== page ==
The largest castle, Caerphilly Castle, in Wales (and the second largest in Britain) has quite a long and bloody history reaching back almost 800 years. A multitude of families have held the castle over the years. It has been both loyal and rebel to the country, and has set a few records in its time.
History of the Castle
To understand why Caerphilly exists, we have to look a bit further back in time, back to the Norman Conquests. After the Normans defeated the English in 1066, they turned their attention to Wales (around 1068 or so).
The conquest of England was a public venture (William the Conqueror raised an army, everyone fought for and receives rewards from him afterwards); the conquest of Wales was a completely different kettle of fish. Rather than a concerted effort by William, any land conquered by nobles were theirs to control under him. In other words, the conquest of Wales was a free-for-all, resulting in the Normans fighting both other Normans and the Welsh. They controlled land through force of arms and fortifications, usually castles. That is why Wales is known as the ‘Castle Capital of the World’. During its heyday, Wales had over 600 fully-functional castles, of which 100 are still standing today.
So what does this have to do with Caerphilly? Well, the 1260s was very important for the region of Glamorgan. Until this point, Glamorgan we know today was in two halfs: one controlled by Norman descendants and one by local Welsh princes. In 1267, a rebel Baron Revolt was crushed in England. The Norman ruler of Glamorgan at this time, Gilbert de Clare, had supported the King (Henry III); the Welsh princes had given their support to the rebels. This weakened the Welsh position and allowed the de Clare family to push northwards. They captured Caerphilly, which lies in the basin of the Rhymney Valley and sits alongside the Rhymney River. Though this valley, a network of paths and roads ran (and still run today). It is an ideal and logical choice for a new castle where de Clare could consolidate his hold.
After much back and forth between the Normans, Welsh, and other Normans, a completed castle stood tall in 1290. It was also during this time that the de Clares greatly bolstered the defences. Part of these defences are the artificial lakes surrounding the castle. This made Caerphilly the castle with the most sophisticated and largest water defence ever in Britain. This was especially useful as the next 200 years saw fighting and sieges of the castle during almost every decade. In 1326 Edward II even fled to Caerphilly when his wife, Isabella of France, deposed Edward II in favour of their son, Edward III.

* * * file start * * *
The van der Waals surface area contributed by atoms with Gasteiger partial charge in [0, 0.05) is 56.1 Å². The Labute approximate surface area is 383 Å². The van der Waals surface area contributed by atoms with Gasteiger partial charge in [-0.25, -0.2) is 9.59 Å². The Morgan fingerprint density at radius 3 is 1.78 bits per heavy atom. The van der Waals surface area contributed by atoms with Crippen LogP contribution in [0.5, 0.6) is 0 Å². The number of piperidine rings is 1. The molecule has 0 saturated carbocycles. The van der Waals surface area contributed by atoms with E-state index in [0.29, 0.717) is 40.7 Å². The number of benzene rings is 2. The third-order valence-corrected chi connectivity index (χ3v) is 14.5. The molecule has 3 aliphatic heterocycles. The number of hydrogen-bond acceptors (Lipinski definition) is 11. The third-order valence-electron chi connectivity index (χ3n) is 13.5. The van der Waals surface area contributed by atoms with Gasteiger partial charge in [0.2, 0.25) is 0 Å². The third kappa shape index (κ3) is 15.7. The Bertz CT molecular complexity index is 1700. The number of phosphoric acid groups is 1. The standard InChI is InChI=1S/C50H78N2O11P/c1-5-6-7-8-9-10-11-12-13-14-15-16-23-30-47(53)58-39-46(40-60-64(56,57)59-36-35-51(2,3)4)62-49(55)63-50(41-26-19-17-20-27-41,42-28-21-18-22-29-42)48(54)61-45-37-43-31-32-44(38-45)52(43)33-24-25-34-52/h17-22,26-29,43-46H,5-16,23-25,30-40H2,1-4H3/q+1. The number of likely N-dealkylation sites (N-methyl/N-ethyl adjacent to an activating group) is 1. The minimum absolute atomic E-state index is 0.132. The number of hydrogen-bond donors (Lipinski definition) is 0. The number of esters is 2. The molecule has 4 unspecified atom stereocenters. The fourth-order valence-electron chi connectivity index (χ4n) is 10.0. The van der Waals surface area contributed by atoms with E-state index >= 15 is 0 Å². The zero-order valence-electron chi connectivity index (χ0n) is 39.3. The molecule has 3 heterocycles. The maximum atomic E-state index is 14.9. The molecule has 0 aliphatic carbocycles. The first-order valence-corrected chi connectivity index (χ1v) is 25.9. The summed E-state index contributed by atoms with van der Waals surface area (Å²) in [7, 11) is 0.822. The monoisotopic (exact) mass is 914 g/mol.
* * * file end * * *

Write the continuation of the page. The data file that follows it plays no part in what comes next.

Around 1486, the castle fell into disrepair as the owners moved their residences to other manors or castles. By 1776, when the Marquesses of Bute took over, it was well and truly a ruin. Have oyu heard of the Marquesses of Bute? They are famous for restoring many castles in the area. Between the 1860s and 1939, the castle underwent major renovations to restore parts. The focus was restoring the walls and the water defences to their original state. Since the 1950s, the state owns and operates the castle allowing tourists to visit it.
As the castle was built in the 1290s, it is naturally in the typical, medieval style that comes to mind when one thinks of the words ‘dark, damp castle’. The castle sits on an island with a drawbridge giving it access across the lakes and moats that protect it. There is also a narrow bank that allowed for access to other gates set into the walls.
Caerphilly Castle today
Are you looking at the pictures and wondering why Caerphilly Castle looks familiar? It has had a starring role in several British television programmes, including Dr Who and Merlin. Both have used the castle many times. Because of its impressive aerial views, Caerphilly Castle often features in documentaries, fiction and nonfiction programmes alike.
Here are some more photos from visiting the castle:
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